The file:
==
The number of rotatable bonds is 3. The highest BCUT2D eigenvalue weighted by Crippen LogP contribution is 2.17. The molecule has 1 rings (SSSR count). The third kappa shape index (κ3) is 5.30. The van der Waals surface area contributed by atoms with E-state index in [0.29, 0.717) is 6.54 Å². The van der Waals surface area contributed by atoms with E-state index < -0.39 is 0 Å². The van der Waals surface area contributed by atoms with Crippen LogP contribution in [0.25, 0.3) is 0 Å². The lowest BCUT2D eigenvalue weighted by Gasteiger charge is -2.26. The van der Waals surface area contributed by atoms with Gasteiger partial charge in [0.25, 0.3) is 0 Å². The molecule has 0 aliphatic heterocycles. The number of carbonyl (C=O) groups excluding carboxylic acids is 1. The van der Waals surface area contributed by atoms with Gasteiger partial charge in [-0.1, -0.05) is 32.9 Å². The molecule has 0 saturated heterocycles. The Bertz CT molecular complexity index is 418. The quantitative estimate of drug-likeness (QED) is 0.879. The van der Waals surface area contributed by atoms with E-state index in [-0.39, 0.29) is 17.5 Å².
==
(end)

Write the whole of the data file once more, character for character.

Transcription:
The number of rotatable bonds is 3. The highest BCUT2D eigenvalue weighted by Crippen LogP contribution is 2.17. The molecule has 1 rings (SSSR count). The third kappa shape index (κ3) is 5.30. The van der Waals surface area contributed by atoms with E-state index in [0.29, 0.717) is 6.54 Å². The van der Waals surface area contributed by atoms with E-state index < -0.39 is 0 Å². The van der Waals surface area contributed by atoms with Crippen LogP contribution in [0.25, 0.3) is 0 Å². The lowest BCUT2D eigenvalue weighted by Gasteiger charge is -2.26. The van der Waals surface area contributed by atoms with Gasteiger partial charge in [0.25, 0.3) is 0 Å². The molecule has 0 aliphatic heterocycles. The number of carbonyl (C=O) groups excluding carboxylic acids is 1. The van der Waals surface area contributed by atoms with Gasteiger partial charge in [-0.1, -0.05) is 32.9 Å². The molecule has 0 saturated heterocycles. The Bertz CT molecular complexity index is 418. The quantitative estimate of drug-likeness (QED) is 0.879. The van der Waals surface area contributed by atoms with E-state index in [-0.39, 0.29) is 17.5 Å².